Paintings

Oil painting

Oil painting

Oil paint is the principal medium used for creative work, and it was my first admiration.
I enjoy everything about it! The smell, the creamy texture and the way that it glides so easily on a textured canvas. Endless possibilities for exploration! Oil paint remains wet longer than many other types of artists’ materials, so I can change the color, texture and composition many times. It is very forgiving, even allowing me to paint over previous layers. Playing with layers is different than with watercolor paint. Oil paint is not translucent and each additional coat of the paint has the ability to hold or conceal the previous brushstroke. I might even remove an entire layer of paint to begin anew. There are many kinds of brushes – from natural bristle to synthetic. All create different effects of strokes and textures. I experimented with many possibilities. But now I prefer to paint with a thin layer of paint on my canvas using a smaller flat brush. Going with the flow of lines, dots and circles, I challenge myself to paint without covering or changing anything. And because there are many kinds of whites in oil paints, I don’t leave any white surface from the canvas. I’ll just mix the right shade and use it like any other color.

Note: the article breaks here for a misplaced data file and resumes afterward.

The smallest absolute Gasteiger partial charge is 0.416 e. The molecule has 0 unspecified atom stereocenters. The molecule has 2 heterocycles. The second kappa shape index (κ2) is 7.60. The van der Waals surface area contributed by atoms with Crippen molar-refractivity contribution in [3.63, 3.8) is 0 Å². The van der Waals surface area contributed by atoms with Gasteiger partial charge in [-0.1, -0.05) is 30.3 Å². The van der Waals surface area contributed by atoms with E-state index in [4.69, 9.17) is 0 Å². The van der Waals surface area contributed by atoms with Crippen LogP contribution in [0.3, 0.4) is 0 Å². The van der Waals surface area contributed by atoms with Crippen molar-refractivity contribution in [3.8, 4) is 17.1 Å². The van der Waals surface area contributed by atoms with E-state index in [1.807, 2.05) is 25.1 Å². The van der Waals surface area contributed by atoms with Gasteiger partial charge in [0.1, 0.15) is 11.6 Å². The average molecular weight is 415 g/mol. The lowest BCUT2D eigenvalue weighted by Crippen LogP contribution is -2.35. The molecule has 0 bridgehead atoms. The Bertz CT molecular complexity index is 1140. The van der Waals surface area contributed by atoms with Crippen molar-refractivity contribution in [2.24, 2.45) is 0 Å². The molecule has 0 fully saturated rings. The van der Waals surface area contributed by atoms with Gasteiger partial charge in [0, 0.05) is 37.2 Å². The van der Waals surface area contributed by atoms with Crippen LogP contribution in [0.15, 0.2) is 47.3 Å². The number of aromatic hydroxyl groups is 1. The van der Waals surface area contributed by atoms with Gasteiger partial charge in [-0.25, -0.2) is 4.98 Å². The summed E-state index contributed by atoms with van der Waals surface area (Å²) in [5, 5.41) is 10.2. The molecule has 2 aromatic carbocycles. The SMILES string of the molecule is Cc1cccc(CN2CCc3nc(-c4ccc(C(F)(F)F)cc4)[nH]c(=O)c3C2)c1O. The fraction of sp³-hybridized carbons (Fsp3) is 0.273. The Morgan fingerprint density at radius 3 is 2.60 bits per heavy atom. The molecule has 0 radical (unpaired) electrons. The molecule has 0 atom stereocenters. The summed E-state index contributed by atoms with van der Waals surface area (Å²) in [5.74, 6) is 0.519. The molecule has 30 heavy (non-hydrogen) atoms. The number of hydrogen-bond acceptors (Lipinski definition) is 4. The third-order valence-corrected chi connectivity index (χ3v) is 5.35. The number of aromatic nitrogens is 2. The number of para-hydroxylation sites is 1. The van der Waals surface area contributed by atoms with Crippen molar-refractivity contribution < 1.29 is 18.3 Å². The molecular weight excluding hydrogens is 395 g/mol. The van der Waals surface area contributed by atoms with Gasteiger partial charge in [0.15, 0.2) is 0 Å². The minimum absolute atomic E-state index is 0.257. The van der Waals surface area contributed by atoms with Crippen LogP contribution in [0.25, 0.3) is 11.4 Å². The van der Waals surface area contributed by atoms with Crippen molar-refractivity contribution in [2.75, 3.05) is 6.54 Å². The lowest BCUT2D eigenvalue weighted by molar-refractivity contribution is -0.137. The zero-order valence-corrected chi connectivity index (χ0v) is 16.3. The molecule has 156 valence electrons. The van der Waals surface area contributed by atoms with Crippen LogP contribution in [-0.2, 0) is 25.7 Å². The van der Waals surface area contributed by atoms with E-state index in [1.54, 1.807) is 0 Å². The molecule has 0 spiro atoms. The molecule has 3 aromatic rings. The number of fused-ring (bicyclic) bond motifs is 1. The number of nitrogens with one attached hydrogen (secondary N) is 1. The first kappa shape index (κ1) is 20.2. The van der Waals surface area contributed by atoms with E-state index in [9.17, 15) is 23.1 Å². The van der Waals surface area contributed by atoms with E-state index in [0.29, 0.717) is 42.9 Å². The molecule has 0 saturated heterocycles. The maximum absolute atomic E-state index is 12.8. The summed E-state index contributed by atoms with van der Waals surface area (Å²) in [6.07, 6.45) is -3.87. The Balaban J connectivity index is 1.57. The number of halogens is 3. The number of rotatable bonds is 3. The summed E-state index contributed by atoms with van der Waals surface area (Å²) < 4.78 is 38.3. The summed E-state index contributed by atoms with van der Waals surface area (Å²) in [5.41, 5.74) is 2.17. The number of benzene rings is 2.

Posted by Katalin Klecz in Paintings
Watercolors

Watercolors

There are many kinds of watercolor paints. My favorite comes in a little glass bottle and is so vibrant and rich in pigments that it’s more like ink than paint. Even with the addition of some water it stays bright and alive. And, when I apply the paint on the paper with a juicy brush stroke, the magic begins. Painting with my adored “Kolinsky sable” brushes, with their superfine points and smooth handling, the watercolors allow me to see through every brush stroke. And while the translucent and vibrant watercolor plays with the texture of the paper, its delicate surface becomes more visible. In their marriage, they complement each other as they become harmoniously one. I have a constant love affair with watercolor’s lightness and transparency — so subtle and delicate. It is less forgiving than oil paint, demanding me to be spontaneous in the moment and providing me with many opportunities for happy “accidents”. These often become a very important part of the whole painting. There is no transparent white watercolor paint, so I leave the raw color of the paper between the lines. The white part of a watercolor painting is the paper left untouched by the paint, allowing the whole finished painting to be seen in a dream-like quality that suggests a notion of calmness and safety.

Posted by Katalin Klecz in Paintings